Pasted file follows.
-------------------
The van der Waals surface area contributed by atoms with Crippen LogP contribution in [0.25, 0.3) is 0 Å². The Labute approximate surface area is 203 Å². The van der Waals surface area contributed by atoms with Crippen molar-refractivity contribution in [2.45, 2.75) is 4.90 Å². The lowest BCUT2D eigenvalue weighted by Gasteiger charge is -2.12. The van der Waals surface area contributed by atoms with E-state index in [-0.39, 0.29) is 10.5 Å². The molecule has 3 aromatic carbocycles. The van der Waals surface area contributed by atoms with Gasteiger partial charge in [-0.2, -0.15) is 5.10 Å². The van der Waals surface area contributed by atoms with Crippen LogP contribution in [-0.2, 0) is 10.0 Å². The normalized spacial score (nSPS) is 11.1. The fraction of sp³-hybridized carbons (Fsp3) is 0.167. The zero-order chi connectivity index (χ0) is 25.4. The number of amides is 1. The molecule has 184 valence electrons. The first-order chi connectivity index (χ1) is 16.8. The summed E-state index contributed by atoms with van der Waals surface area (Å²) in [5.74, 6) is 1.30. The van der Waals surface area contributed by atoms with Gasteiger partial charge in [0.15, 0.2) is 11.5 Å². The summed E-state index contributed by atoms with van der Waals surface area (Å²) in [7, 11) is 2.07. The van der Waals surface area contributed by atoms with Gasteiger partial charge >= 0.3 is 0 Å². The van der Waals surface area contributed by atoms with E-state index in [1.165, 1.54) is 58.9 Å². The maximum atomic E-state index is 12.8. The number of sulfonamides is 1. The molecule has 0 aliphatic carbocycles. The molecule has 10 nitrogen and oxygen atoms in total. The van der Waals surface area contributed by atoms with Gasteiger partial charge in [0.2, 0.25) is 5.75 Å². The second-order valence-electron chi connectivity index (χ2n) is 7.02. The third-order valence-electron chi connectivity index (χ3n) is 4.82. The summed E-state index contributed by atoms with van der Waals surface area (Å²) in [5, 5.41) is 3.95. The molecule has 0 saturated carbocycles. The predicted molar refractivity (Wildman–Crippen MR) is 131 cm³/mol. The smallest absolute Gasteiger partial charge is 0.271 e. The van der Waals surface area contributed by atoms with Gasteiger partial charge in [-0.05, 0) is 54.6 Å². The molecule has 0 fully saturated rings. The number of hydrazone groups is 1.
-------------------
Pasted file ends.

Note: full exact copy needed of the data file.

The van der Waals surface area contributed by atoms with Crippen LogP contribution in [0.25, 0.3) is 0 Å². The Labute approximate surface area is 203 Å². The van der Waals surface area contributed by atoms with Crippen molar-refractivity contribution in [2.45, 2.75) is 4.90 Å². The lowest BCUT2D eigenvalue weighted by Gasteiger charge is -2.12. The van der Waals surface area contributed by atoms with E-state index in [-0.39, 0.29) is 10.5 Å². The molecule has 3 aromatic carbocycles. The van der Waals surface area contributed by atoms with Gasteiger partial charge in [-0.2, -0.15) is 5.10 Å². The van der Waals surface area contributed by atoms with Crippen LogP contribution in [-0.2, 0) is 10.0 Å². The normalized spacial score (nSPS) is 11.1. The fraction of sp³-hybridized carbons (Fsp3) is 0.167. The zero-order chi connectivity index (χ0) is 25.4. The number of amides is 1. The molecule has 184 valence electrons. The first-order chi connectivity index (χ1) is 16.8. The summed E-state index contributed by atoms with van der Waals surface area (Å²) in [5.74, 6) is 1.30. The van der Waals surface area contributed by atoms with Gasteiger partial charge in [0.15, 0.2) is 11.5 Å². The summed E-state index contributed by atoms with van der Waals surface area (Å²) in [7, 11) is 2.07. The van der Waals surface area contributed by atoms with Gasteiger partial charge >= 0.3 is 0 Å². The van der Waals surface area contributed by atoms with E-state index in [1.165, 1.54) is 58.9 Å². The maximum atomic E-state index is 12.8. The number of sulfonamides is 1. The molecule has 0 aliphatic carbocycles. The molecule has 10 nitrogen and oxygen atoms in total. The van der Waals surface area contributed by atoms with Gasteiger partial charge in [0.2, 0.25) is 5.75 Å². The second-order valence-electron chi connectivity index (χ2n) is 7.02. The third-order valence-electron chi connectivity index (χ3n) is 4.82. The summed E-state index contributed by atoms with van der Waals surface area (Å²) in [5, 5.41) is 3.95. The molecule has 0 saturated carbocycles. The predicted molar refractivity (Wildman–Crippen MR) is 131 cm³/mol. The smallest absolute Gasteiger partial charge is 0.271 e. The van der Waals surface area contributed by atoms with Gasteiger partial charge in [-0.05, 0) is 54.6 Å². The molecule has 0 fully saturated rings. The number of hydrazone groups is 1.